Diamond Tooth Taxidermy

Exquisite Taxidermy Art and Design

© 2013 Diamond Tooth Taxidermy
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About Beth Beverly


I am a State and Federally licensed taxidermist who graduated from the Pocono Institute of Taxidermy in 2010 with high marks. I have a deep respect for this craft and those who strive to preserve it.

It is my pleasure to work on any trophy mount, be it a shoulder, life-size, rug, or fish.

I accept custom orders for fantasy mounts, wearables, and bridal hair pieces.

Sculptural mounts and hats are available for rental provided they are in stock at time of inquiry.

Contact me describing your wish and I will be delighted to make it so.


Diamond Tooth Taxidermy Blog:



Vampyra the Winged Domestic Feline


Meet Vampyra.  She is the beloved feline of a local Philadelphian and has been posthumously winged as per his request.  I think it was a brilliant idea.  She has a very gothy feel.


In life, she seemed to wear a mildly surprised or curious facial expression so I did my best to recreate that.  I wish I had spent more time on her pillow seat, though.  It could use some tassels, for sure, and also tends to want to lean a little bit.


I used wings from a chicken; at first I wanted to use a black rooster but after noticing all the subtle browns and reds in her coat, a pitch black pair of wings would have looked very flat so I opted for a bit more texture, color wise.



Many measurements and carcass casting to make a custom form.






A progress shot of her ears drying.  Despite the carding the ears still gave me some grief.


 Here she is, eternally poised for preflight.




It was an honor, Vampyra.  Charmed, indeed.

Kika



Hi!
 

 Kika was the 18 year old beloved parrot who brightened the days of my client, Berta.  She was in tears the day she brought her in to me.


 When she came in today to pick her up, there were more tears- thankfully the sweet happy kind.


 Berta brought her son (who is just one year older than Kika, btw) and he told me that my studio smelled "like sadness and dreams" which I thought was very poetic.



Berta;s wish was to have Kika perched how she was in life, so I opted for a cocked, close wing mount and made a wall perch from a wooden dowel and disc.




And that's all!



Chichi

Meet chichi, a pet preservation project I recently completed after about 7 painstaking months.  I believe she is a Pyrrhura Conure breed, but will gladly accept corrections.  Her human was quite distraught when she brought her to me, and spoke very little English to boot.  What I could tell is that this bird wasn't in great shape.  I know very little about the world of keeping birds as pets other than it's a high maintenance labor of love.  These little bundles of love can develop all sorts of ailments, and it seemed this one had plucked out just about every feather within beak's reach.  She was also in her early thirties so perhaps feathers fall out with age as well, I can't say.  I am not even a novice, let alone an expert.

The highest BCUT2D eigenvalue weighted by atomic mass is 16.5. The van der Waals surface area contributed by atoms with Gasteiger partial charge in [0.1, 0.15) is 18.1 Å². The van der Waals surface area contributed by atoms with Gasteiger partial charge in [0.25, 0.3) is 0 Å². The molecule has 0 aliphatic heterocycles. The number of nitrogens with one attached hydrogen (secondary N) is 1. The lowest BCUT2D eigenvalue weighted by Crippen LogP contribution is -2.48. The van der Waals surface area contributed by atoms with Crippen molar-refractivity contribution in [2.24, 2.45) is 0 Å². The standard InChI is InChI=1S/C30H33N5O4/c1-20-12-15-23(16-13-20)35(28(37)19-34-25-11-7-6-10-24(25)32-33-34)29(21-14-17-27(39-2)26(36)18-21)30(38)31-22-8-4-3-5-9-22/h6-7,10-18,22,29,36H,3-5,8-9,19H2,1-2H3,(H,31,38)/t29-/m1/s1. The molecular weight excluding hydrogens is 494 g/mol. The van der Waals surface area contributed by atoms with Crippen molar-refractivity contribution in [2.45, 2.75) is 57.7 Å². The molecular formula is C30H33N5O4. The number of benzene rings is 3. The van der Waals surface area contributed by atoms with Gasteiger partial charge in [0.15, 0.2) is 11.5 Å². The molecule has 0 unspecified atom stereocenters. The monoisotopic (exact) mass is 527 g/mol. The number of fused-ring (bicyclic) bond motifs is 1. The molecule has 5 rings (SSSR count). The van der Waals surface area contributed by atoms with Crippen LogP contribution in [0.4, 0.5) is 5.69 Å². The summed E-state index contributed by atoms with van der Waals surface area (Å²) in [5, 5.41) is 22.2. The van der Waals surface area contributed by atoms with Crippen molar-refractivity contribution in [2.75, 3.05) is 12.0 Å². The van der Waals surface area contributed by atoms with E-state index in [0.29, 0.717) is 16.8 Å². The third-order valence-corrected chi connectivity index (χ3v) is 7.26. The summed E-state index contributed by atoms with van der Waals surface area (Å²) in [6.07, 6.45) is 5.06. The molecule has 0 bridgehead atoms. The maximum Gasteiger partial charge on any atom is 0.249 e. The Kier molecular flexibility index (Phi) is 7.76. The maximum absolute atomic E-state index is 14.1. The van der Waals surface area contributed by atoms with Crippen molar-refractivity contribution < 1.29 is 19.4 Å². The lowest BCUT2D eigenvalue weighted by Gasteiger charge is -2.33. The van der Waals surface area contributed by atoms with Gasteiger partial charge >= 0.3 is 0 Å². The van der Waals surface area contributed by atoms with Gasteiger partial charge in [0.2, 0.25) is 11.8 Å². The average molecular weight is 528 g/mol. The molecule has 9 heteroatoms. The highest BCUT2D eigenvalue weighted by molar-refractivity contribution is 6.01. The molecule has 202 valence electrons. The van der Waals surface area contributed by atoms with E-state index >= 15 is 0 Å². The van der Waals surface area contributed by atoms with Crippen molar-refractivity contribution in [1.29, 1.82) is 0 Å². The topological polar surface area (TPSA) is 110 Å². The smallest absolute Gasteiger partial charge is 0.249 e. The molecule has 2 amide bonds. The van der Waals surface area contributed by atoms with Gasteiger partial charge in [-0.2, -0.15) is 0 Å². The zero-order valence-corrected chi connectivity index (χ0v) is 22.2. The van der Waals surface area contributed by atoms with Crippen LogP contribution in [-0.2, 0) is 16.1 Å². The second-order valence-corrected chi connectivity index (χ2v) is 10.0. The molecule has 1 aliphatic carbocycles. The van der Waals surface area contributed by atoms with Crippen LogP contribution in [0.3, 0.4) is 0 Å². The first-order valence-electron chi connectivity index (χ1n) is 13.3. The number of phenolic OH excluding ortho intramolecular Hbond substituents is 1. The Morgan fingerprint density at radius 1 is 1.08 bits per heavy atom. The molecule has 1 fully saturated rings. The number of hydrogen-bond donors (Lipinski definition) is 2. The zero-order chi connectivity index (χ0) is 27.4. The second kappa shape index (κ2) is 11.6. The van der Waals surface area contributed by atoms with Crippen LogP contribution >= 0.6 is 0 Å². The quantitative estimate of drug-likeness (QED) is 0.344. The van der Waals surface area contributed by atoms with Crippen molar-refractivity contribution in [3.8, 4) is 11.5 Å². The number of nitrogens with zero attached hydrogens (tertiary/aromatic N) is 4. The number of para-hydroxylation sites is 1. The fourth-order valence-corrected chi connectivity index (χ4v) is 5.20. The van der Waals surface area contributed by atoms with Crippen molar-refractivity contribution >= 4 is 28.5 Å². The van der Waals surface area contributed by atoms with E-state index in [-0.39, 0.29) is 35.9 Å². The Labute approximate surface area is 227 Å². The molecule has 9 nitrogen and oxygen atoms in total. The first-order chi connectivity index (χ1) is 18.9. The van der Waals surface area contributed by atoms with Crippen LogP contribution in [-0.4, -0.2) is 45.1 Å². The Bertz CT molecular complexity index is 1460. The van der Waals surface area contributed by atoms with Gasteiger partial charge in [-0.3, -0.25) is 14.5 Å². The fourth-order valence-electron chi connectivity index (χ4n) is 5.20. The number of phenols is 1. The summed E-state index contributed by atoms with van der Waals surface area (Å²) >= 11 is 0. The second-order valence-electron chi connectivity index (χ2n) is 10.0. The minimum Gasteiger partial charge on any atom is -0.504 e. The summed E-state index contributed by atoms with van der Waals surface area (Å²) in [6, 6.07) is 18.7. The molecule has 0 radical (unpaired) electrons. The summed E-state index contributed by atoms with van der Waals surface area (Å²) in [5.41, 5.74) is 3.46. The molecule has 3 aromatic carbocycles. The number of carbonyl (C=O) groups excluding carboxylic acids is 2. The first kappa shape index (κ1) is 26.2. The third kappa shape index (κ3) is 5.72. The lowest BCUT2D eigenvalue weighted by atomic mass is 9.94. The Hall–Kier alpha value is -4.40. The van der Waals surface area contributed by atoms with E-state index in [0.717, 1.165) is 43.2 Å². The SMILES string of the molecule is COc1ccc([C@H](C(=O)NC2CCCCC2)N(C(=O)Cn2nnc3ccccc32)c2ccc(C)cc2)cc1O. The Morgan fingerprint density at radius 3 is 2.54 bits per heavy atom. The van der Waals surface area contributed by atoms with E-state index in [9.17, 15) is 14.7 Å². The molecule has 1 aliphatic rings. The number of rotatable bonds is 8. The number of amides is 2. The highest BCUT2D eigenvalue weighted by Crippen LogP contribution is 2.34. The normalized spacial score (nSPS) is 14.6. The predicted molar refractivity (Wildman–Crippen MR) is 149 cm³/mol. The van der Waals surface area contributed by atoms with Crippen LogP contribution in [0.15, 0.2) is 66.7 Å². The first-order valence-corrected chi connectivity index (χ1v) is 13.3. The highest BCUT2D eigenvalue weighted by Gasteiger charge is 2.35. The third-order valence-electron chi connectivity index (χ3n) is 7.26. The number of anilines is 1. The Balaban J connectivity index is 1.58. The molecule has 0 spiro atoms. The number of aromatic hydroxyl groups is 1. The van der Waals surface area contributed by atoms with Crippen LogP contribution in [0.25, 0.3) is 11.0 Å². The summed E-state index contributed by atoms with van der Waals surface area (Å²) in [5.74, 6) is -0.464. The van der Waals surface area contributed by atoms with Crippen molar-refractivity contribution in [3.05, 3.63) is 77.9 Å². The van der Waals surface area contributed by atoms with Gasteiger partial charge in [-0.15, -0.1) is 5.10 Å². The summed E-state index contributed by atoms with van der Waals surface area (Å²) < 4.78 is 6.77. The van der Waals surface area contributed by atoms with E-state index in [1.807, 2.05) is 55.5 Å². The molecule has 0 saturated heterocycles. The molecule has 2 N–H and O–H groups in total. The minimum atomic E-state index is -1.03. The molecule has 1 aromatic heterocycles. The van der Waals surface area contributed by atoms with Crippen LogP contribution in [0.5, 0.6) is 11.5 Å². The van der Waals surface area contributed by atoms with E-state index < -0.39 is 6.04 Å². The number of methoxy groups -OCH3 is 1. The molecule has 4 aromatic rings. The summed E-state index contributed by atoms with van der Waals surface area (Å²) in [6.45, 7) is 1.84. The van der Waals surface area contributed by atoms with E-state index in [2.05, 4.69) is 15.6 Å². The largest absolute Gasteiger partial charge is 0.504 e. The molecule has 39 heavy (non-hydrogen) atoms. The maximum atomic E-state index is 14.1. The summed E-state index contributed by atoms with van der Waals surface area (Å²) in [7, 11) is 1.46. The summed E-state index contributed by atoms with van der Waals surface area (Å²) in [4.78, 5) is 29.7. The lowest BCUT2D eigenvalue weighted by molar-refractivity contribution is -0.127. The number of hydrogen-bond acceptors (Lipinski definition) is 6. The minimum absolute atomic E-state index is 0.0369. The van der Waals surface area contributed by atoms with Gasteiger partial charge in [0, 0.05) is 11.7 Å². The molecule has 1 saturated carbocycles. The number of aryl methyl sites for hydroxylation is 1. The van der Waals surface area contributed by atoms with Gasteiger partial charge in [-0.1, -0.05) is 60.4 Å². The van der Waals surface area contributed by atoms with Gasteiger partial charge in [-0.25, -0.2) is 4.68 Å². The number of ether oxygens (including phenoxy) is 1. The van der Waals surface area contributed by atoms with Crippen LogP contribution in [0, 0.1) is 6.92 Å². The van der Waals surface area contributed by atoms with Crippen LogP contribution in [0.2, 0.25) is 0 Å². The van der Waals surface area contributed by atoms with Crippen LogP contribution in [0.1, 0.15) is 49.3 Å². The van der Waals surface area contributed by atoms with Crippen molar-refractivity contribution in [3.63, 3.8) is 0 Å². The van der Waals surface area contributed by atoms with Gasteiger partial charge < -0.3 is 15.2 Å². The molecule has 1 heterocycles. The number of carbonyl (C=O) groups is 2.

bald tail area

What I am is a passionate people and animal lover with an unparalleled work ethic.  A shrewd business person would have turned this project away because the profit margin is basically nil after all the hours spent bringing the animal back to a presentable state, but once my heart takes over, my emptypockets are left to flap in the wind. 
I mounted the bird and put her aside for a few months while I worked on other pieces.  All the while, she playfully glared at me, bald and pathetic.  I scoured etsy, ebay and online taxidermy forums for feathers to no avail.  The large colorful primary wing feathers seem easy to come by but what I really needed were the tiny green neck and belly feathers, among others.
Then the universe does what it always does when I am patient with it, and while a client was dropping off her coyote recently she glanced over at Chichi and said, "oh, my parents have that same bird.  It's always shedding.  I'll see if they can hook you up".  A week later a ziplock baggie full of all the feathers I need arrives in the mail.  Perfection.

Here is her filled in belly and armpit, which were previously bald.



(before)
 



another bald tail shot:


Her one wing was very crudely clipped so I positioned her with that one tucked and the other outstretched, head cocked to the side in a playful way.

I realise that she isn't perfect, there is still some thinness of feathers on her head, but I poured all I had into this little girl who is so close in age to me, and this is what I got.  I know how if feels to be a little rough around the edges but loved regardless.


Now she just needs to go home! Take flight, sweet Chichi!

Pumpkin

Back in January I received an email from a grieving woman about her dog whom had just passed away. I always get a pang in my heart upon opening these messages, along with a sense of urgency.  In these cases, it's most likely an unexpected death and the person is unlikely to have the room or desire to accommodate a corpse in their freezer.

Meet Pumpkin:



 Pumpkin was/is the dearly loved Chow/German Shepard mix rescue dog of a young woman who was absolutely heartbroken the day I met her.  It's emotionally taxing to meet new people under these circumstances but rewarding just the same, in that I feel a sense of honor in being entrusted as a steward of sorts of the creature in which this human has poured so much emotion into.  Also as someone who has struggled with vulnerability and allowing others to see me in that state, I feel a genuine sense of respect and compassion for the people coming to me in a state of grief.  I've always been a highly sensitive and compassionate person and these moments are what remind me that we are all made one way or another for a reason.
 
As I'm sure you may have guessed, there are no off the shelf mannequin heads available for purchase in likeness of this specific dog breed.  One feature in particular that would be important to recreate was the fleshy jowls and his goofy smile.  My best bet was a carcass cast.

Here is the silicone mold I made using Pumpkin's head:

I cut it into two parts, took the head out, joined the halves back together into a container and poured the expanding foam inside.  After peeling the silicone away I was left with a perfect cast of Pumpkin's head: